U.S. Drops Bombs, Leaflets in Afghanistan

Saudi Arabian leaders are also reportedly upset by the reports of civilian casualties, and in the first official statement from the nation on the U.S.-led campaign, criticized the bombing while attempting to remain supportive of the fight against terrorism.

"We wish the United States had been able to flush out the terrorists in Afghanistan without resorting to the current action … because this is killing innocent people," Interior Minister Prince Naif told the official Saudi Press Agency. "We are not at all happy with the situation. This in no way means we are not willing to confront terrorism."

Pakistan and Saudi Arabia: Anxious Allies

Islamabad may be looking for more from Powell than just a thank-you, though. Pakistani Foreign Ministry spokesman Riaz Mohammad Khan said his government will want to hear about how long the United States expects the bombing to continue.

"Prolongation of military operations will be a source of concern to us," Khan said. "With prolongation you can expect mishaps in which innocent civilian lives may be lost and nobody … would like to see that happen."

Muslim militants called for a nationwide strike to protest the government's cooperation with the United States, and thousands of stores remained closed today across the country. Particularly hard-hit were the cities of Quetta and Jacobabad, where the entire business districts were closed down.

Tensions between Pakistan and India could also create problems for U.S. plans to use bases in Pakistan as a staging area for potential ground action in Afghanistan, and in addition to his visit to Islamabad, Powell plans to meet Indian leaders in New Delhi.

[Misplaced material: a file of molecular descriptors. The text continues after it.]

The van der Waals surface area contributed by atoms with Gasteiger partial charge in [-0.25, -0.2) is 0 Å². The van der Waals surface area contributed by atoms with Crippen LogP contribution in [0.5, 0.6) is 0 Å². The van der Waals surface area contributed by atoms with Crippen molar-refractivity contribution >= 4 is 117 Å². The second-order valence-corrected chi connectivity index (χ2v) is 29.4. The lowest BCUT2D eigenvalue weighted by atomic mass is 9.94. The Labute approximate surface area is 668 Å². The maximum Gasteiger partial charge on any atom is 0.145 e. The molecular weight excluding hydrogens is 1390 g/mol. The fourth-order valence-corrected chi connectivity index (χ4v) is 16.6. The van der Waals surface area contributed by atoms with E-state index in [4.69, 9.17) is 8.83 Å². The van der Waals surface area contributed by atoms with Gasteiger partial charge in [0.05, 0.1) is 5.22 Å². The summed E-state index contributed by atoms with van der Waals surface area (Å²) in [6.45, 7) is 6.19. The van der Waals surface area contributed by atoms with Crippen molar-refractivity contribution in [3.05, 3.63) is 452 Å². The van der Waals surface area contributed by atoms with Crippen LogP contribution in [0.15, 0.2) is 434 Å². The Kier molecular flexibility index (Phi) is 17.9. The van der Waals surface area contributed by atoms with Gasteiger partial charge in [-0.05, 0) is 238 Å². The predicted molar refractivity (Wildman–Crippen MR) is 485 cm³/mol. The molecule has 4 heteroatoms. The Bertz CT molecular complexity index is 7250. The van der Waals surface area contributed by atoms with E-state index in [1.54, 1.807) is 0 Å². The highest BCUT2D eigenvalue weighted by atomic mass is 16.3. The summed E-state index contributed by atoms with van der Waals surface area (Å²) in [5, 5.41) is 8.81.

The two nations' troops reportedly clashed across the so-called line of control in the disputed region of Kashmir today. Indian military officials told Reuters that mortars were fired at Pakistani troops trying to cross into Indian territory.

Pakistani troops returned fire in an exchange that lasted 40 minutes, according to the report. Pakistan claimed one woman was killed and 25 people were wounded.

In New Delhi, Indian officials said the United States had no role to play in the conflict between the two South Asian nations. A foreign ministry spokeswoman said Indian officials would not discuss its relations with Pakistan with the American statesman.

"We do not see absolutely any need for mediation in the context of India-Pakistan relations," Nirupama Rao said. "These are matters to be discussed between India and Pakistan in a holistic manner and the U.S. administration is well aware of this."

‘No Need to Discuss It’

The new bombing comes after Washington rejected yet another offer by the Taliban to turn over bin Laden for trial in a third country if the United States presents evidence against the accused terrorist mastermind and ends its military campaign.

"There's no need to discuss it," President Bush said on Sunday. "We know he's guilty. Just turn him over. … There's nothing to negotiate about. They're harboring a terrorist and they need to turn him over."

Washington says bin Laden and his al Qaeda organization were behind the Sept. 11 attacks on the World Trade Center and the Pentagon, in addition to other terrorist attacks such as the bombing of the USS Cole and two U.S. embassies in Africa.

Bush said if the Taliban wants the air attacks to end, it must turn over bin Laden and the members of al Qaeda hiding in Afghanistan and destroy any terrorist camps.

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